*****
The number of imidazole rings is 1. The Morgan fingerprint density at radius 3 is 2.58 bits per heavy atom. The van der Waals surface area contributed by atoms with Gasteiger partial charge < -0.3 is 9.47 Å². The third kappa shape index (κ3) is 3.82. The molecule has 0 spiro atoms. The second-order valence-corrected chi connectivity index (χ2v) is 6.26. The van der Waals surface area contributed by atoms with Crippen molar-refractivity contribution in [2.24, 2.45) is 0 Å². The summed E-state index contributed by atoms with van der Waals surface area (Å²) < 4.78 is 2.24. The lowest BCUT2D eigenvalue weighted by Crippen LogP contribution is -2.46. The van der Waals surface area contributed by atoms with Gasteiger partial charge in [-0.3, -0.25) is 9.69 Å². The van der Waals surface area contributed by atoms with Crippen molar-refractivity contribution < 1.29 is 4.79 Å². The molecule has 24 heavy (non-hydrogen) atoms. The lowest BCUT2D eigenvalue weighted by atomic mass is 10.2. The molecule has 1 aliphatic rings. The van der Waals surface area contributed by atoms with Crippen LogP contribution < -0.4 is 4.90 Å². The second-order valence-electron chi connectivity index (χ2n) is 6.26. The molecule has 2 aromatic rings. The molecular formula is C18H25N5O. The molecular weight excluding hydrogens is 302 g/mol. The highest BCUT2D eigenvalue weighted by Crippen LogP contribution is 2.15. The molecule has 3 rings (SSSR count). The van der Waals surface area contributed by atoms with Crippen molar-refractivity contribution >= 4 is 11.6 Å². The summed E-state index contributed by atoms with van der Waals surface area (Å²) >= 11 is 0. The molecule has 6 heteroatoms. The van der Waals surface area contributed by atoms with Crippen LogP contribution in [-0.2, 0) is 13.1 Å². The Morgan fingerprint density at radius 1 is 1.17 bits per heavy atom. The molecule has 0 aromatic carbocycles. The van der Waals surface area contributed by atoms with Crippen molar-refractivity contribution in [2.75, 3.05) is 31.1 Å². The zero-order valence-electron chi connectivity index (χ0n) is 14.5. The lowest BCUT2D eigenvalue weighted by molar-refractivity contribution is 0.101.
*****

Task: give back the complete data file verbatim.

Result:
The number of imidazole rings is 1. The Morgan fingerprint density at radius 3 is 2.58 bits per heavy atom. The van der Waals surface area contributed by atoms with Gasteiger partial charge < -0.3 is 9.47 Å². The third kappa shape index (κ3) is 3.82. The molecule has 0 spiro atoms. The second-order valence-corrected chi connectivity index (χ2v) is 6.26. The van der Waals surface area contributed by atoms with Crippen molar-refractivity contribution in [2.24, 2.45) is 0 Å². The summed E-state index contributed by atoms with van der Waals surface area (Å²) < 4.78 is 2.24. The lowest BCUT2D eigenvalue weighted by Crippen LogP contribution is -2.46. The van der Waals surface area contributed by atoms with Gasteiger partial charge in [-0.3, -0.25) is 9.69 Å². The van der Waals surface area contributed by atoms with Crippen molar-refractivity contribution < 1.29 is 4.79 Å². The molecule has 24 heavy (non-hydrogen) atoms. The lowest BCUT2D eigenvalue weighted by atomic mass is 10.2. The molecule has 1 aliphatic rings. The van der Waals surface area contributed by atoms with Crippen LogP contribution < -0.4 is 4.90 Å². The second-order valence-electron chi connectivity index (χ2n) is 6.26. The molecule has 2 aromatic rings. The molecular formula is C18H25N5O. The molecular weight excluding hydrogens is 302 g/mol. The highest BCUT2D eigenvalue weighted by Crippen LogP contribution is 2.15. The molecule has 3 rings (SSSR count). The van der Waals surface area contributed by atoms with Crippen molar-refractivity contribution >= 4 is 11.6 Å². The summed E-state index contributed by atoms with van der Waals surface area (Å²) >= 11 is 0. The molecule has 6 heteroatoms. The van der Waals surface area contributed by atoms with Crippen LogP contribution in [-0.2, 0) is 13.1 Å². The Morgan fingerprint density at radius 1 is 1.17 bits per heavy atom. The molecule has 0 aromatic carbocycles. The van der Waals surface area contributed by atoms with Crippen molar-refractivity contribution in [2.75, 3.05) is 31.1 Å². The zero-order valence-electron chi connectivity index (χ0n) is 14.5. The lowest BCUT2D eigenvalue weighted by molar-refractivity contribution is 0.101.